Outstanding HMBS rose $137 million in December, as lower payoffs were balanced by a strong issuance month, including seasoned new issuance. Payoffs totaled just over $950 million, about the same as November. Total outstanding HMBS now stands at just over $54 billion. For now, supply is in equilibrium, with new issuance and interest roll-up roughly equal to payoffs.
The direction of total HMBS float is now hard to predict given further trends. HMBS issuance in the first half of 2019 was the lowest six months of issuance in five years. In 2019, HMBS also posted the lowest annual total in five years. However, low interest rates and now a higher lending limit have boosted production significantly, while Mandatory Buyouts continue to fall. How long can this equilibrium last?
We predicted continuing declines in Mandatory Buyouts and December was a case in point, with buyout dollar volume at its lowest level in nearly 4 years. “Peak Buyout” was an echo of the peak issuance from 2009 through the first half of 2013. Much of this production has already been repurchased by the issuers or repaid by borrowers. From now on, billion-dollar-plus payoff months will be the exception rather than the rule. Many HECM loans continue to reach their buyout threshold, equal to 98% of their Maximum Claim Amount (“MCA”), but Peak Buyout is long gone.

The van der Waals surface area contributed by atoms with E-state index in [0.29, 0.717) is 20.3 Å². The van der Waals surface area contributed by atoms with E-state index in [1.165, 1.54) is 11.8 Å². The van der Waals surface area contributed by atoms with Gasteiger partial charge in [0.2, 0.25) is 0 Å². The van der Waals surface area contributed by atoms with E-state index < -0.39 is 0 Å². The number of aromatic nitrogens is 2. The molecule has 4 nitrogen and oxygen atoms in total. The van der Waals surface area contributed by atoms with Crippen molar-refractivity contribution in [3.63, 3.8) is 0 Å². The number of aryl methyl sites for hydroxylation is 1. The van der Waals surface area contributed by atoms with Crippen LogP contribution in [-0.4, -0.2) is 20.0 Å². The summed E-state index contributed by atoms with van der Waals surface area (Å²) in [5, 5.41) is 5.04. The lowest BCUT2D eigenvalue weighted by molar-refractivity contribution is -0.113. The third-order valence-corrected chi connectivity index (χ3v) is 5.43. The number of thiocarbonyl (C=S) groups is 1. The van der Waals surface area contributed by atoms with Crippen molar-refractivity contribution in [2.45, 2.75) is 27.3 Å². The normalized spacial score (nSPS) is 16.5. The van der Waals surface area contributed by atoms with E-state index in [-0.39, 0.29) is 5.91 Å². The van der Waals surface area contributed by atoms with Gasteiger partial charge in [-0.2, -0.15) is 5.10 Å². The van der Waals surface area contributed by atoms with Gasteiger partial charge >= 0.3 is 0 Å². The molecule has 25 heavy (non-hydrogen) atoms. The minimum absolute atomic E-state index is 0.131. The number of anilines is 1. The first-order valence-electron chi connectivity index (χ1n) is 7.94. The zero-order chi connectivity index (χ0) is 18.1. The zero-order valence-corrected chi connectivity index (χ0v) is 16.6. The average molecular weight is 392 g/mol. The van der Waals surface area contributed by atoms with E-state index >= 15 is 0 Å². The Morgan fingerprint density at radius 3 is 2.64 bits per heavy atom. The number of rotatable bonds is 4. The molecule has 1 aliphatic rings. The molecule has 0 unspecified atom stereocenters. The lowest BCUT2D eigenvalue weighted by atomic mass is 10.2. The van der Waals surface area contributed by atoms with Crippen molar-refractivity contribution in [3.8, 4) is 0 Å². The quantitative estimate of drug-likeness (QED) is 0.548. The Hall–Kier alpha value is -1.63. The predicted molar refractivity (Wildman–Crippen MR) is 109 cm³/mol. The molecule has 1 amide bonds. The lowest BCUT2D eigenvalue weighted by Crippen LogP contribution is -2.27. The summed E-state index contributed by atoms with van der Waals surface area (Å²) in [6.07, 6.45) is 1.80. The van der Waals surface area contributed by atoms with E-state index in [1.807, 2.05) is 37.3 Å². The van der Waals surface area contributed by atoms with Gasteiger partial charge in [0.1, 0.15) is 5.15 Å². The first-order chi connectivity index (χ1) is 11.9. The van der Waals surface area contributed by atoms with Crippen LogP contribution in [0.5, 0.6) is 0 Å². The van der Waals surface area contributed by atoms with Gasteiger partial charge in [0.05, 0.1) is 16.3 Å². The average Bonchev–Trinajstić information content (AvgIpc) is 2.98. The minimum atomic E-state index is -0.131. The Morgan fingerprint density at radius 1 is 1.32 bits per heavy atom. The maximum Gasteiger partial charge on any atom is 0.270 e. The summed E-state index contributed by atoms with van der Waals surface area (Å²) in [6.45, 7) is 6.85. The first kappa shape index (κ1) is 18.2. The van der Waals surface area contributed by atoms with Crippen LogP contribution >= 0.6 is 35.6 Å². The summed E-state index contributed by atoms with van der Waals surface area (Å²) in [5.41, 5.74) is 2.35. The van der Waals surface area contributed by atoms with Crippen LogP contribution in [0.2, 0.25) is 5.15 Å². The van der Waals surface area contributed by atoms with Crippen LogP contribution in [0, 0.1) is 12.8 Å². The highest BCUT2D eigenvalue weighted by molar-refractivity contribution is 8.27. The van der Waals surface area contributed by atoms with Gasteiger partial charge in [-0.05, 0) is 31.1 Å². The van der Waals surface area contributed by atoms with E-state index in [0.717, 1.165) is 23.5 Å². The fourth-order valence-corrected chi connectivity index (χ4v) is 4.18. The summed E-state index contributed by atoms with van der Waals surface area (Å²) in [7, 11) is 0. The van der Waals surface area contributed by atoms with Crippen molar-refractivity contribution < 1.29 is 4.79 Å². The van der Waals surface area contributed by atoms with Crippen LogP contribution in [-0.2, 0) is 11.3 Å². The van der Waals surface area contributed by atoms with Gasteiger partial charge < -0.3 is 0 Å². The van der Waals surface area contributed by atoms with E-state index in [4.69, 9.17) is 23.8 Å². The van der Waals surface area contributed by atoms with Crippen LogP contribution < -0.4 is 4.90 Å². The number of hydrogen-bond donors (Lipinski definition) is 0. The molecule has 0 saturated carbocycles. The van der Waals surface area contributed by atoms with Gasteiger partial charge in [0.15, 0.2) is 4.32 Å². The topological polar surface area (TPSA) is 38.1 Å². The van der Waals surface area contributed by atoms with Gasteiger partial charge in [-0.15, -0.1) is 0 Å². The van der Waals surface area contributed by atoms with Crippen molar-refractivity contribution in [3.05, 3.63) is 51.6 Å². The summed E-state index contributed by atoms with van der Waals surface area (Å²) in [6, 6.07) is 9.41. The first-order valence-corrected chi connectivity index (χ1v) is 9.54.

Our friends at Recursion broke down the prepayment numbers further: the 98% MCA mandatory purchases totaled $476 million, or 51% of the total, the lowest percentage in almost 5 years. This continues the downward trend from the buyout peak in the third quarter of 2018, which averaged over $750 million in Mandatory Purchases per month.
(Editor’s note: The following was published with permission from New View Advisors, which compiled this data from publicly available Ginnie Mae data as well as private sources.)